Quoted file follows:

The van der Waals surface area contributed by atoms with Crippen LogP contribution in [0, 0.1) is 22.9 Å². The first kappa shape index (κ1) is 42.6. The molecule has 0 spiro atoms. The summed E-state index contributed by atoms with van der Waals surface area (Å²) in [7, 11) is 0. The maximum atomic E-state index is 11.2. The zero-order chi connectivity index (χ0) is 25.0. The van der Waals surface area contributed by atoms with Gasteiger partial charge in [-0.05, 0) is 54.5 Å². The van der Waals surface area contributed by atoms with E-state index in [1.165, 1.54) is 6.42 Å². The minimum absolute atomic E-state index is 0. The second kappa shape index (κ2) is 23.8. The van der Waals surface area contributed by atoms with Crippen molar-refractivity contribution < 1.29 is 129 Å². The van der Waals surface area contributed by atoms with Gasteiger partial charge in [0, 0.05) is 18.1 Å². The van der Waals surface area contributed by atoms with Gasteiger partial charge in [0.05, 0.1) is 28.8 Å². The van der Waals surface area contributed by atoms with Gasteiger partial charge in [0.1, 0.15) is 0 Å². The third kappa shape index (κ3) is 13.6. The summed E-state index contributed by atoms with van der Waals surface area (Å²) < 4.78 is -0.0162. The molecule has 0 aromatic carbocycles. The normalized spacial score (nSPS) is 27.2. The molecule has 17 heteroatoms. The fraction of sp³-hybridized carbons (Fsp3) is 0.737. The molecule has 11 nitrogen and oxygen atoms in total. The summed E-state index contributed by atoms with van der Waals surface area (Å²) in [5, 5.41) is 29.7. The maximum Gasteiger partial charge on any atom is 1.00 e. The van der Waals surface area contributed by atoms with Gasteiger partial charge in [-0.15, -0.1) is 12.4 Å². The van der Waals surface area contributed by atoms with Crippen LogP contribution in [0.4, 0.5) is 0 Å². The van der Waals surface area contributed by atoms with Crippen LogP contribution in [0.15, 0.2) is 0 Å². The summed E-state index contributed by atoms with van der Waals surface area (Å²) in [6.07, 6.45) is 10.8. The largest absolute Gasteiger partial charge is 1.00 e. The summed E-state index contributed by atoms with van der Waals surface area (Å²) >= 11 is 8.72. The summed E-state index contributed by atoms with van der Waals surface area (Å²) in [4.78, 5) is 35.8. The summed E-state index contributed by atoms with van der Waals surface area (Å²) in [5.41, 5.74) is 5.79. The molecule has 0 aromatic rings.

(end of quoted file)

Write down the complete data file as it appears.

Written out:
The van der Waals surface area contributed by atoms with Crippen LogP contribution in [0, 0.1) is 22.9 Å². The first kappa shape index (κ1) is 42.6. The molecule has 0 spiro atoms. The summed E-state index contributed by atoms with van der Waals surface area (Å²) in [7, 11) is 0. The maximum atomic E-state index is 11.2. The zero-order chi connectivity index (χ0) is 25.0. The van der Waals surface area contributed by atoms with Gasteiger partial charge in [-0.05, 0) is 54.5 Å². The van der Waals surface area contributed by atoms with E-state index in [1.165, 1.54) is 6.42 Å². The minimum absolute atomic E-state index is 0. The second kappa shape index (κ2) is 23.8. The van der Waals surface area contributed by atoms with Crippen molar-refractivity contribution < 1.29 is 129 Å². The van der Waals surface area contributed by atoms with Gasteiger partial charge in [0, 0.05) is 18.1 Å². The van der Waals surface area contributed by atoms with Gasteiger partial charge in [0.05, 0.1) is 28.8 Å². The van der Waals surface area contributed by atoms with Gasteiger partial charge in [0.1, 0.15) is 0 Å². The third kappa shape index (κ3) is 13.6. The summed E-state index contributed by atoms with van der Waals surface area (Å²) < 4.78 is -0.0162. The molecule has 0 aromatic carbocycles. The normalized spacial score (nSPS) is 27.2. The molecule has 17 heteroatoms. The fraction of sp³-hybridized carbons (Fsp3) is 0.737. The molecule has 11 nitrogen and oxygen atoms in total. The summed E-state index contributed by atoms with van der Waals surface area (Å²) in [5, 5.41) is 29.7. The maximum Gasteiger partial charge on any atom is 1.00 e. The van der Waals surface area contributed by atoms with Gasteiger partial charge in [-0.15, -0.1) is 12.4 Å². The van der Waals surface area contributed by atoms with Crippen LogP contribution in [0.4, 0.5) is 0 Å². The van der Waals surface area contributed by atoms with Crippen LogP contribution in [0.15, 0.2) is 0 Å². The summed E-state index contributed by atoms with van der Waals surface area (Å²) in [6.07, 6.45) is 10.8. The largest absolute Gasteiger partial charge is 1.00 e. The summed E-state index contributed by atoms with van der Waals surface area (Å²) >= 11 is 8.72. The summed E-state index contributed by atoms with van der Waals surface area (Å²) in [4.78, 5) is 35.8. The summed E-state index contributed by atoms with van der Waals surface area (Å²) in [5.41, 5.74) is 5.79. The molecule has 0 aromatic rings.